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Clarington Council approves 2021 Municipal Budget with a 2.04% tax levy increase

Clarington, Ontario –  Clarington Council has approved the 2021 Municipal Budget, which includes a 2.04 per cent increase on the Clarington portion of the tax levy. That's an increase of $31.01 per year for the average property.

"This year, Council focused on minimizing spending and trying to make every dollar count," said Clarington Mayor Adrian Foster. "We know that COVID-19 has financially impacted many businesses and residents. That's why this year's increase is tied to inflation and the rising cost of providing services. There are no new surprises, no new services added. We are simply trying to maintain our service levels and our investment in infrastructure," added Mayor Foster.

The 2.04 per cent increase will be used to cover the day-to-day operating costs. For every $100 collected in your local taxes, approximately $20 is used to pay for winter road maintenance, parks repair, cemeteries, sidewalks and building maintenance. While more than $18 is used to cover the cost of fire services, and around $12 will go towards capital expenses, including maintaining needed infrastructure.

This year, approximately $8.3 million will be used to support Clarington's ongoing infrastructure investment. The majority of that money will go towards rural road repair, road replacement, sidewalk repair, and bridge rehabilitation. Clarington is also planning to upgrade the HVAC system in various buildings to improve ventilation, filtration and air circulation. The Municipality has budgeted more than $508,000 to pay for various improvements to our parks and sports fields. Clarington has earmarked funding to clean up a stormwater pond in Solina to reduce sediment buildup, reduce erosion, and ensure that the pond is working correctly. The Municipality is investing $245,000 to make accessibility improvements to various buildings to ensure that residents of all abilities can access and navigate the premises. Taking advantage of the current facility closures, Clarington is also making some much-needed repairs to our community facilities and pools to minimize any service disruptions to residents when these facilities can reopen to the public following all COVID-19 regulations.

Clarington Council decided that a half a percentage point from the tax levy will be set aside annually for an arena reserve fund to help pay for future arena needs, either replacement of existing facilities or a new facility. For 2021, $315,000 has been allocated as this year's contribution to that reserve fund. Separately, Council also directed staff to explore alternate locations for the proposed South Bowmanville Recreation Centre, looking at more centralized options. Council has also asked staff to investigate a Private-Public Partnership (P3) arrangement for the development of a new recreation facility. This type of partnership involves government and business working together to provide an infrastructure project that will deliver services to the community. Clarington staff have been instructed to report back on their findings.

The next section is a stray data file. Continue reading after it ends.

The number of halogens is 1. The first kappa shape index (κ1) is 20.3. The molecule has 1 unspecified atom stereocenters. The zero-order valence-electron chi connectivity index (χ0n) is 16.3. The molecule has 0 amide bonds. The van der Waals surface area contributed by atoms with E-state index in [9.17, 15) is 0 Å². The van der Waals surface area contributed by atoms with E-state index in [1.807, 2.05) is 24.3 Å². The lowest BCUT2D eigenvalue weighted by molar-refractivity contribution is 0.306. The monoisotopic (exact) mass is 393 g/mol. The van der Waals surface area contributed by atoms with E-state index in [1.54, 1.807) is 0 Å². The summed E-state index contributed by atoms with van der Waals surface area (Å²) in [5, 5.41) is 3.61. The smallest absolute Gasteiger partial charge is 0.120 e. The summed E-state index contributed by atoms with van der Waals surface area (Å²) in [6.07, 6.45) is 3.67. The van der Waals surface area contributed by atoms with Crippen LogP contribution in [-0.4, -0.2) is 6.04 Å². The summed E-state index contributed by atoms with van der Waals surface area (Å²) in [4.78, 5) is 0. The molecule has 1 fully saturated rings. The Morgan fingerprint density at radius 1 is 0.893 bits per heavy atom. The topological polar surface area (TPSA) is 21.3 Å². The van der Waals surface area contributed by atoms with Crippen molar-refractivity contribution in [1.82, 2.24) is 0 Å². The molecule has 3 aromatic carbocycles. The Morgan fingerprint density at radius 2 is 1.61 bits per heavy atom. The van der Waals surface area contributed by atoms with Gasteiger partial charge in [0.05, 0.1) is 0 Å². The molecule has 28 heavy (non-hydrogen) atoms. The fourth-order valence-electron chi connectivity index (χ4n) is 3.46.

Council has also invested money from Clarington's tax rate stabilization fund to pay for several initiatives and to mitigate this year's budget impact on taxpayers. Several projects will be paid for using money in this fund, including an accessible parking spot in downtown Newcastle, temporary portable speed cushions, the restoration of the Shaw House in Bowmanville, as well as road repairs and ditching on Mill Street in Orono.

Clarington continues to feel the effects of COVID-19. The Municipality has received funding through a federal-provincial partnership under the Safe Restart Agreement. In total, Clarington received more than $3 million in 2020-21. The Municipality is using approximately $903,000 in 2021 to help offset some of the costs associated with lost revenue because of the ongoing facility and program closures.

"We want to thank both the Federal and Provincial governments for their ongoing support and leadership during this pandemic. This funding will help us provide services that our residents depend on," said Clarington Mayor Adrian Foster.

Clarington 2021 Budget Highlights:

  • Maintain service levels;
  • Continued support for critical infrastructure;
  • Includes inflationary increases to cover the cost of services;
  • Cuts to overall operating expenses to reflect COVID-19 pandemic;
  • Includes a savings plan for future recreation needs.

For every dollar collected in taxes across the Municipality, approximately 33 cents goes to pay for services in Clarington; 49 cents is allocated to pay for Region of Durham services, and 18 cents goes to pay for education.

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Media inquiries:
Municipality of Clarington
Basia Radomski
Communications Manager
905-623-3379 ext. 2214 or bradomski@clarington.net

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